Greenlaurel: ’Unprecedented recovery’ in Chesapeake Bay’s sea grasses directly tied to clean-up efforts

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Sea grasses in the Chesapeake Bay. Photo credit: Jon LefCheck, via UMCES.

A first-of-its-kind study has revealed that the decades-long “Save the Bay” effort is working. Underwater sea grasses, vital to the bay’s ecosystem, are at their highest levels in nearly 50 years. Not only is this good news for the Chesapeake Bay, but the research provides hope for other impaired estuaries, proving that a coordinated government collaboration focused on reducing pollution can lead to real restoration.

In 1983, the Chesapeake Bay was in such bad shape that Congress tried something new and launched the Chesapeake Bay Program, forming a partnership between the federal government and Maryland, Virginia, Pennsylvania and the District of Columbia. Each jurisdiction committed to work together to reduce pollution from entering the estuary.

Fast forward 35 years, and thanks to those efforts–along with smart legislation and billions in investment–pollution nutrient levels have indeed decreased significantly. Nitrogen pollution, generated from sewage waste, agriculture runoff and urban stormwater runoff, has fallen 23 percent since 1983.

Sea grasses play a key role in the health of the bay’s ecosystem. The underwater vegetation provides habitats for blue crab, silver perch and striped bass; oxygenates the water and acts as a control for erosion and sediment.

Before 1983, unchecked levels of nitrogen and phosphorous pollution flowed into the Chesapeake Bay and were fueling massive algae growth. Algae crowds out and kills the sea grasses, and sucks oxygen out of the water, creating “dead zones.” This pollution was so bad that Chesapeake Bay sea grasses were decimated and fell to their lowest levels in 400 years.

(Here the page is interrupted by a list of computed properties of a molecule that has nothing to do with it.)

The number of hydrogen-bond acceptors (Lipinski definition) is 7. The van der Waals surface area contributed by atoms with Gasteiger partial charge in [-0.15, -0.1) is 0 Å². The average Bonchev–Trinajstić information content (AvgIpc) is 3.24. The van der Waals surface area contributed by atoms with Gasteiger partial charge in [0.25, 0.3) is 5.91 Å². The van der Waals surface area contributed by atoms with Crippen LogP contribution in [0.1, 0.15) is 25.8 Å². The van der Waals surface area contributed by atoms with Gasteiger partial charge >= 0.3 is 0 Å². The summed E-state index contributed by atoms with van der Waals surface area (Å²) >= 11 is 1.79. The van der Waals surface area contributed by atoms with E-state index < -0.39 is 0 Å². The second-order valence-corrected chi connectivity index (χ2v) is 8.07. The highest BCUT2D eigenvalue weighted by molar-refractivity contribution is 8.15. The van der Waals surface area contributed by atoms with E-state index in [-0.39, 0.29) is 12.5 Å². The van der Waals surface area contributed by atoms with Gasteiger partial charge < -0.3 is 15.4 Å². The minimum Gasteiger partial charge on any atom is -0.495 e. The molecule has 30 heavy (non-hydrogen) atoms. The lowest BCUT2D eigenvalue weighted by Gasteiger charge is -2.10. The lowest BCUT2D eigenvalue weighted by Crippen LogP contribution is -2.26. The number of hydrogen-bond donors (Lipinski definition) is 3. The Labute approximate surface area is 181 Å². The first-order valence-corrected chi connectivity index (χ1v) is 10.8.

“We’ve been calling these grasses our coastal canaries, the things that are most sensitive to water quality degradation, and the things we have to watch as long term indicators of these water quality situations,” said study co-author Bill Dennison, a vice president for science applications at the University of Maryland Center for Environmental Science, in a statement.

Nearly 100 square miles of sea grasses have returned since the clean up efforts began in earnest in 1983. Photo credit: Jon LefCheck

This study brought together scientific researchers from 10 institutions across the country to analyze 30 years’ worth of data. This type of peer-reviewed research focusing on the effectiveness of the bay clean-up had never been done.

The experts predicted what role the bay’s increased population and increased pollution played for sea grasses, and their results showed that reducing pollution levels directly led to increased sea grasses. In other words, if you clean it, they will come.

“We’re very glad to report the largest resurgence of aquatic grasses due to management actions ever recorded, right here in the Chesapeake Bay,” Dennison said.

You may be surprised to learn that you have played a part in reducing pollution from entering the Chesapeake Bay. Beginning in 2012, all homes and businesses have paid a “flush fee,” adding to a fund that has invested more than $1 billion to retrofit our state’s outdated sewage wastewater plants and inefficient septic systems.

The stormwater fees have also contributed to investment in projects that capture polluted rain runoff, preventing it from seeping into waterways. The bummer is that urban stormwater runoff continues to be the only Chesapeake Bay pollution category still on the rise. (People, get those rain barrels in place and some rain gardens planted!)

With the Trump administration once again trying to slash Chesapeake Bay Program funding, this study proves that now is not the time to stop investing into a federal-state collaboration that is actually working.

Laurel Peltier
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Laurel Peltier

Laurel writes the environmental GreenLaurel column every other Thursday in the Baltimore Fishbowl. A graduate of UVA's MBA program, she spends her time with her family and making "all things green" interesting.
Laurel Peltier
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